Executives from Ontario's energy agencies topped the so-called "sunshine list" of public sector workers who were paid more than $100,000 in 2012.
Tom Mitchell, president and chief executive officer of Ontario Power Generation, was the highest paid at $1.7 million, down slightly from 2011, followed by Hydro One CEO Laura Formusa at $1.04 million.
The list — which includes doctors, nurses, teachers, police and firefighters in addition to civil servants — has grown 38 per cent since 2009.
However, the government said the average salary in 2012 was $127,566, down $41 from 2011.
Crown agencies saw their numbers grow, with 11,376 employees from OPG and Hydro One earning their place on the list.
The number of employees at provincial transportation agency Metrolinx on the list jumped to 304 in 2012 from 176 the year before.
Over at Ontario's troubled air ambulance service, 129 Ornge employees made the list, but disgraced ex-CEO Chris Mazza's name wasn't among them.
He was terminated in early 2012, but his sky-high salary disappeared from the list years before because he was paid through one of Ornge's for-profit companies.
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Among the top earners on the list was Robert Bell, CEO of Toronto's University Health Network, who collected $828,552 last year, including taxable benefits. Catherine Zahn, president and chief executive officer of Centre for Addiction and Mental Health earned $746,321. Both were slightly down from 2011.
Rod Phillips, CEO of the Ontario Lottery and Gaming Corp., earned $680,000 last year, compared to $188,918 in 2011. He joined OLG in June that year.
Robert Peter, head of the Liquor Control Board of Ontario, made $440,919 in 2012, down slightly from $447,881 the year before.
TV Ontario anchor Steve Paikin made $307,539 — up about $7,700 from 2011 including taxable benefits — compared to CEO Lisa De Wilde at $268,556, whose salary was virtually unchanged.
Former premier Dalton McGuinty clocked in at $209,272, about the same as 2011.
Four people at the Ajax Public Library made the list, as did five members of the public library board in Brampton.
The bulk of municipal employees on the list appear to be police and firefighters, including 68 police officers in Guelph. One first-class constable in Barrie was paid $159,671.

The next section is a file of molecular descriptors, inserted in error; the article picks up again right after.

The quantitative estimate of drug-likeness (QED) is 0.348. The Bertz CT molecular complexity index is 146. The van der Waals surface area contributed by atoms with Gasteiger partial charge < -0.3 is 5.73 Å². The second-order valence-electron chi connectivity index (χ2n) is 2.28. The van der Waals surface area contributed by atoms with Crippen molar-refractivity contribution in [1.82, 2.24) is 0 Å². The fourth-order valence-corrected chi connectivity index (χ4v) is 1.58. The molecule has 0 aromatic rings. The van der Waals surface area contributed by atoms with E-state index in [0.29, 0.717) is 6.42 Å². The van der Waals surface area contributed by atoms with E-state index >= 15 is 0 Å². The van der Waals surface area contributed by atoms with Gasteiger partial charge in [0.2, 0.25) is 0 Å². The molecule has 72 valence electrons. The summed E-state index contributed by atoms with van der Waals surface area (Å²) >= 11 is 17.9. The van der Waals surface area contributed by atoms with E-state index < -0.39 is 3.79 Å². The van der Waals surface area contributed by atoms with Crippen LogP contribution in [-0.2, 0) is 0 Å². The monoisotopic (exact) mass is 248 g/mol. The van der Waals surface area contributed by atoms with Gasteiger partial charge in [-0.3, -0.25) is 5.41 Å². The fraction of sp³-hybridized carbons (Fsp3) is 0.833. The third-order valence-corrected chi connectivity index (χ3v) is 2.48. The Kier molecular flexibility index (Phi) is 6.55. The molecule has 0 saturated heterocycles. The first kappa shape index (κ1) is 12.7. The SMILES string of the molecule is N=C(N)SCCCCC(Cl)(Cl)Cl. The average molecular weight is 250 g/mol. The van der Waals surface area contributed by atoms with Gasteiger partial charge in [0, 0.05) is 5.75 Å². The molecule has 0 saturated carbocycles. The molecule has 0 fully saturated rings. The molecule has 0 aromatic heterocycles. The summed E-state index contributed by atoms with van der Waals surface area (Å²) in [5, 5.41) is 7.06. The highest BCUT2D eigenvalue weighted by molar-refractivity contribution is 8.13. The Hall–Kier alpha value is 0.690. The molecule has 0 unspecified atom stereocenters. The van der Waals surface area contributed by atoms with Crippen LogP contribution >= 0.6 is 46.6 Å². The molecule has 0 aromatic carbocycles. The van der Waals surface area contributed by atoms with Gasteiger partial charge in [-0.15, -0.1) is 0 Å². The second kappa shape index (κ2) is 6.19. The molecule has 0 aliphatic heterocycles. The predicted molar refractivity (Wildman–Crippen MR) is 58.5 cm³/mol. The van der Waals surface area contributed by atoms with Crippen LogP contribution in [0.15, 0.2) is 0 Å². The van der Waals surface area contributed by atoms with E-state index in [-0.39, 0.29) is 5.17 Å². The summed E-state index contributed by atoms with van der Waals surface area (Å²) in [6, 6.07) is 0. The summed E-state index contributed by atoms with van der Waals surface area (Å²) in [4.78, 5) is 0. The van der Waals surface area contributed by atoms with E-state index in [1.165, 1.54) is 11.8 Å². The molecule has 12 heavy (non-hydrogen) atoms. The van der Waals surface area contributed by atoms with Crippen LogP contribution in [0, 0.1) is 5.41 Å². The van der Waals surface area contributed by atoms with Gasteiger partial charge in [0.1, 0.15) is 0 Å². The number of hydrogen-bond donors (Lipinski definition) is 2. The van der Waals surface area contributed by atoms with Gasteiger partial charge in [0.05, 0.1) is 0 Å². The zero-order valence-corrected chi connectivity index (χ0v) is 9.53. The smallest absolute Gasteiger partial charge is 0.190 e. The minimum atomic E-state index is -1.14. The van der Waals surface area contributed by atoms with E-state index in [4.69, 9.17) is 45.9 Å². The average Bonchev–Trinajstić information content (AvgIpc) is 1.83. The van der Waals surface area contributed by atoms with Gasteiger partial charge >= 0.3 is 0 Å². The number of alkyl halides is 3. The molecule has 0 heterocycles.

Both opposition parties were fuming that the list continues to grow.
"This is a government that wants people in Ontario to believe that they have effectively dealt with salaries in the broader public sector," Progressive Conservative finance critic Peter Shurman said after the list was made public Thursday.
"They haven't and this is the proof that they haven't, and this is the reason why we say we need a legislated mandatory wage freeze."
NDP Leader Andrea Horwath repeated her call to cap the salaries of public sector CEOs at $418,000 — double what the premier makes. The CEO of London Health Sciences Centre made more than $600,000, she noted.
Some CEOs are getting raises larger than what the average single-parent family will earn in a year, she said.
"That is a shocking reality, and it's one that we've been trying to tell the government they have to get a grip on," Horwath said.
Premier Kathleen Wynne acknowledged that the Liberals pledged in the past to ratchet down generous compensation packages.
"It is still our policy that we need to look at that, and we will take action," she said in the legislature before the list was made public.
But Finance Minister Charles Sousa said they have no intention of raising the $100,000 threshold for the sunshine list, which was first set in 1996.
What's important is that the system is transparent so people know how much public sector workers are earning and what they're doing for that money, Wynne said.
Note to readers: This is a corrected story. A previous version said the average salary on the sunshine list decreased by $2,000 to $125,566. In fact, it decreased $41 to $127,566.
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